There is no question that Wakefield has promoted dangerous beliefs. As if the (retracted) Lancet paper linking the MMR vaccine to autism and bowel disorders wasn’t enough on its own, he followed it up with a press conference, kicking off a groundless yet notorious media scare story.
This has never quite gone away, even though we now know that Wakefield falsified his research and was struck off the GMC Medical Register over two years ago.
But is Wakefield really a quack or was it simply a case of scientific fraud?
I think the answer to this lies in Wakefield’s reaction to his downfall. Despite all the evidence against him, he continues to defend his research conclusions and says there was no fraud whatsoever. He even filed a defamation suit earlier this year against those who had dared to suggest otherwise (and not for the first time).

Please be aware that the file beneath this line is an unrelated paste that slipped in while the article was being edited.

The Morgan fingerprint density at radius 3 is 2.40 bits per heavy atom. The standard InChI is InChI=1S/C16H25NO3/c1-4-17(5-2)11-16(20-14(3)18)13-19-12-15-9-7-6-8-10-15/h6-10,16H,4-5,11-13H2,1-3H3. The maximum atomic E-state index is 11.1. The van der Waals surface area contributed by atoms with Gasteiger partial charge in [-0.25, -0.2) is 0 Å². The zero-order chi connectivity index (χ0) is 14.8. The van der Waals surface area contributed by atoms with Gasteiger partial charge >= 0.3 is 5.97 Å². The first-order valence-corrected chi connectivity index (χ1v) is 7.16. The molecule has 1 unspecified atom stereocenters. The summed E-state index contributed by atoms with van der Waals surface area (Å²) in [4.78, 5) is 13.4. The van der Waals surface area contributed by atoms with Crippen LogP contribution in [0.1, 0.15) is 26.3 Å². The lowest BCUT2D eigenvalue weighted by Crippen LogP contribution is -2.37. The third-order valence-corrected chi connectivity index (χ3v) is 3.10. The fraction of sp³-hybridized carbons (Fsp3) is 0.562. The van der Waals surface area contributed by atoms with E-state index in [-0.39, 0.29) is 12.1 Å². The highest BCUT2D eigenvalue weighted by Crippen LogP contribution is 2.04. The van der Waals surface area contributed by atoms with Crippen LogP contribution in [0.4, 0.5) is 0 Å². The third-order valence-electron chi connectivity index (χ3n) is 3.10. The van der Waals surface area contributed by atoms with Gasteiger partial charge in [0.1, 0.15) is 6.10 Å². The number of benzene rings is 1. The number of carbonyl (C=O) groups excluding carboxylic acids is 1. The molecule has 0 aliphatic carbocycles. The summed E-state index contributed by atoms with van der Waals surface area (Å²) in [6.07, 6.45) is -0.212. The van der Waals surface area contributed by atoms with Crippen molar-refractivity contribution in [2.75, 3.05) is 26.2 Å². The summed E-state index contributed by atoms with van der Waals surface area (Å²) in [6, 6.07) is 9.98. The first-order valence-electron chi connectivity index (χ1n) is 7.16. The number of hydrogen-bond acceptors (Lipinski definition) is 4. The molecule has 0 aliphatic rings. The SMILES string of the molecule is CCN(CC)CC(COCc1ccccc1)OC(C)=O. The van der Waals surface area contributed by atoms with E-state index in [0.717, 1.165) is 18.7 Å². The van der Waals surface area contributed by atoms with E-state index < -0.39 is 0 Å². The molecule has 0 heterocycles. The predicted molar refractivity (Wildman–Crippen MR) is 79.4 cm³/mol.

Wakefield now has a celebrity following in the US and has written the books Waging War on the Autistic Child and Callous Disregard (complete with a foreword by Jenny McCarthy), promising the ‘truth’ behind the autism and vaccines ‘tragedy’.
In classic quack style, he has even implied there is a conspiracy by public health officials and pharmaceutical companies to discredit him, including suggesting that bloggers are paid to post online rumours.
The Golden Duck could have been made for him.